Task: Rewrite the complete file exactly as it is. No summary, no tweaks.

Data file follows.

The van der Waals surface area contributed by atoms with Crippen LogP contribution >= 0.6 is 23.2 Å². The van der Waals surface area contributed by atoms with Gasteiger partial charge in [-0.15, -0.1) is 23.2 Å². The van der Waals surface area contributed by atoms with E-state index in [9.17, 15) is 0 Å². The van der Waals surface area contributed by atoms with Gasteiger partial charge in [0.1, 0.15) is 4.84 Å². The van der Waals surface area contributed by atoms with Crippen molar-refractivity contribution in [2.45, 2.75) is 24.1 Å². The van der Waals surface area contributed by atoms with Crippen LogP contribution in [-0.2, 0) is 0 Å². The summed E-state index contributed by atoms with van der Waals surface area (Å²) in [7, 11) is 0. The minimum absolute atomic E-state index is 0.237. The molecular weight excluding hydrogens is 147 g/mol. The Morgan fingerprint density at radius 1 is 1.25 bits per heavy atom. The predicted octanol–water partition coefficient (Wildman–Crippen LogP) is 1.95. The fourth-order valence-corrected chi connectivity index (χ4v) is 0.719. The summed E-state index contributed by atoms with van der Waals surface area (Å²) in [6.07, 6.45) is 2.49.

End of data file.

The van der Waals surface area contributed by atoms with Crippen LogP contribution >= 0.6 is 23.2 Å². The van der Waals surface area contributed by atoms with Gasteiger partial charge in [-0.15, -0.1) is 23.2 Å². The van der Waals surface area contributed by atoms with E-state index in [9.17, 15) is 0 Å². The van der Waals surface area contributed by atoms with Gasteiger partial charge in [0.1, 0.15) is 4.84 Å². The van der Waals surface area contributed by atoms with Crippen molar-refractivity contribution in [2.45, 2.75) is 24.1 Å². The van der Waals surface area contributed by atoms with Crippen LogP contribution in [-0.2, 0) is 0 Å². The summed E-state index contributed by atoms with van der Waals surface area (Å²) in [7, 11) is 0. The minimum absolute atomic E-state index is 0.237. The molecular weight excluding hydrogens is 147 g/mol. The Morgan fingerprint density at radius 1 is 1.25 bits per heavy atom. The predicted octanol–water partition coefficient (Wildman–Crippen LogP) is 1.95. The fourth-order valence-corrected chi connectivity index (χ4v) is 0.719. The summed E-state index contributed by atoms with van der Waals surface area (Å²) in [6.07, 6.45) is 2.49.